Murphy said he thought the public should know about these victims since there will be more unless Congress acts to prevent more gun violence. He returned to the floor several times througout the day to continue talking about vicitms.

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“I’ll be back today and tomorrow to talk about more victims,” Murphy said before leaving the floor after talking for more than an hour. “I just think we need to tell their stories. People need to know who they are because there are going to be more of them if we don’t do something.”

The Senate is considering S.649, the Safe Communities, Safe Schools Act, which would expand background checks on gun purchases, create new penalties on straw purchases and include new funding for school security. 

The bill doesn’t include an assault weapons ban or limits on magazine clip capacity — although Senate Majority Leader Harry ReidHarry Mason ReidMcConnell not yet ready to change rules for Trump nominees The Hill's Morning Report — Sponsored by CVS Health — Trump’s love-hate relationship with the Senate Trump to press GOP on changing Senate rules MORE (D-Nev.) promised to allow a vote on those provisions as an amendment.  A procedurla motion to formally begin debate on the legislation is set for Thursday.

Murphy spoke on the floor earlier Wednesday, urging his colleagues to support the gun-control reforms being proposed.

“If we had stronger laws on the books, Newtown might not have happened today,” Murphy said.

Murphy pointed out that the gunman at Sandy Hook Elementary shot off more than 150 bullets in 10 minutes and five children were able to escape while he stopped to reload. One proposed amendment would limit ammunitions clips to 10 bullets.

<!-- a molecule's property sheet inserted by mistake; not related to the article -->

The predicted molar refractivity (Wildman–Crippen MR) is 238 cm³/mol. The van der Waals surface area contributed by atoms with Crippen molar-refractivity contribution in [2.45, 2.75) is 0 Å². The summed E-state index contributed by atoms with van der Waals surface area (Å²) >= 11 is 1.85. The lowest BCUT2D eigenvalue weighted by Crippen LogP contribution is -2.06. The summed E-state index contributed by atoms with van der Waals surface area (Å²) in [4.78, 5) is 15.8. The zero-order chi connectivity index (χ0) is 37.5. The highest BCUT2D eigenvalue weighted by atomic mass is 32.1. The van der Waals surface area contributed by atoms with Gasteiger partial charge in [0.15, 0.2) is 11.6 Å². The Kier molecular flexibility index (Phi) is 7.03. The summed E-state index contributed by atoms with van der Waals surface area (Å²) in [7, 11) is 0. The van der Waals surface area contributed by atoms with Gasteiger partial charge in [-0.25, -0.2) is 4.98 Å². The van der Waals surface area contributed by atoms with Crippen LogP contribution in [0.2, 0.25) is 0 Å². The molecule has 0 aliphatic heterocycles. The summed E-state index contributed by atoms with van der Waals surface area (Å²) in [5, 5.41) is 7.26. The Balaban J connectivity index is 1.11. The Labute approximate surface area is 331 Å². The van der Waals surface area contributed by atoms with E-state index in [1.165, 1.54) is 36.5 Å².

“I think we would have more children alive today if we had ammunitions clips of 10,” Murphy said.

Families of the Newtown victims have been visiting the offices of senators this week urging them to support gun-control.

A group of GOP senators, lead by Sens. Mike LeeMichael (Mike) Shumway LeeDenial of services to same-sex couples can harm their health GOP Senate primary heats up in Montana Senate GOP urges Trump administration to work closely with Congress on NAFTA MORE (Utah), Rand PaulRandal (Rand) Howard PaulOvernight Energy: Reporters barred from Day 2 of EPA summit | Dems blame Trump for gas price increases | Massachusetts to get new offshore wind farm Senate Democrats look for traction on gas prices GOP Senate primary heats up in Montana MORE (Ky.) and Ted CruzRafael (Ted) Edward CruzSenators introduce bill to overhaul sexual harassment policy Greatest risk to the Republican majority? Rising interest rates GOP Senate primary heats up in Montana MORE (Texas), have threatened to filibuster any gun-control reforms, requiring a 60-vote threshold, because they say it would violate Second Amendment rights. They argue that the gun-control measures proposed by Democrats wouldn't have prevented the Newtown shooting.

“Seems like somewhat of a disservice is being done to these families," Sen. James InhofeJames (Jim) Mountain InhofeSenate panel unanimously approves water infrastructure bill Defense bill moves forward with lawmakers thinking about McCain Overnight Energy: EPA moves to roll back chemical plant safety rule | NASA chief says humans contribute to climate change | Pruitt gets outside lawyer MORE (R-Okla.) said. "It’s almost like we’re looking at legislation that would have stopped something like this from happening. … Maybe I’m looking at it too simplistically.”

This article was updated at 2:20 p.m. and 3:50 p.m.